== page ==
September 18, 2013
British Land, Spanish city Vitoria-Gasteiz and the City Green Court building in Prague, Czech Republic, have clinched the top spots in the inaugural World Green Building Council Leadership Awards – Europe Region. The awards, which were announced to coincide with World Green Building Week 2013 – honour leadership and best practice in green building policy, construction projects and corporate initiatives. British Land won the category for Business Leadership in Sustainability; Vitoria-Gasteiz picked up the award for Leadership in City Policy for Green Building award; and office building City Green Court, topped the Leadership in Building Design and Performance category for its sustainability features.
One of Europe’s largest Real Estate Investment Trusts, British Land owns and manages a portfolio of commercial property worth €19.4 billion and since 2009 has set challenging short- and medium-term environmental targets. As of March 2013, British Land had cut landlord-influenced energy by 38 per cent compared to a 2009 baseline and reducing carbon emissions by 39,600 tonnes – equivalent to annual emissions from more than 6,000 homes.
Vitoria-Gasteiz, capital of the Basque Country, commits to sustainability by allocating 15 per cent of its total budget to “improvement of the environment”. In 2009, it was one of the first European Union municipalities to sign the Covenant of Mayors, voluntarily committing to increase energy efficiency and the use of renewable energy sources to meet and exceed the EU’s 20 per cent carbon reduction objective by 2020. The city’s long-term aim is to become a carbon-neutral zone.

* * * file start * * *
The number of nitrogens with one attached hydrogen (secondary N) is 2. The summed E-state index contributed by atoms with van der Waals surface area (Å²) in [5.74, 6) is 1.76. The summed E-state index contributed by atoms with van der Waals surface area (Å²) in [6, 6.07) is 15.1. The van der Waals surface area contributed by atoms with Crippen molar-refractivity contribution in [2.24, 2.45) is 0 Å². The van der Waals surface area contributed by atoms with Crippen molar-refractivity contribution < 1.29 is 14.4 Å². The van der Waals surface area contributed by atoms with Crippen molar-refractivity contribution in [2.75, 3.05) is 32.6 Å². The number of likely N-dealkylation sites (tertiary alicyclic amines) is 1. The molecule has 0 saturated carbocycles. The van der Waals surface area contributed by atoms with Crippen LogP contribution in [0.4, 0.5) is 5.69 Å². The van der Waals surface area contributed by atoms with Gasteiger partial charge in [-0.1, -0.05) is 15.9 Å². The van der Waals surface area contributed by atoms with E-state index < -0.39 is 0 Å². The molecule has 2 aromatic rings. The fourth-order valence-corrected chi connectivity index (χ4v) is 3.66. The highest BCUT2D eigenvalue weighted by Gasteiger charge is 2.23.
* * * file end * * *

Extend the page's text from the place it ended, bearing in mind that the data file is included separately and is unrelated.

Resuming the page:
City Green Court, an office building by Skanska applied a number of sustainable solutions that were ‘firsts’ in the Czech Republic, including a naturally-ventilated atrium, advanced lighting system and waterless urinals. The building was designed to consume 56 per cent less energy than a building constructed to meet the Czech building code. The building saves around 5,000 cubic litres of water through efficiency measures and rainwater harvesting which accounts for 25 per cent less water used than a typical Czech building.
Paul King, Chair of WorldGBC’s Europe Region Network and Chief Executive of the UK Green Building Council, said: “With nominations from around Europe, the real diversity of the WorldGBC’s Europe Network can be seen in these award entries. The award categories showcase not only some of the best green buildings in Europe, but the leading companies from across the built environment industry and progressive city-level policies as well.
“We congratulate these three winners, all of which clearly demonstrate why green business is good for our people and planet, and that green is simply good business.”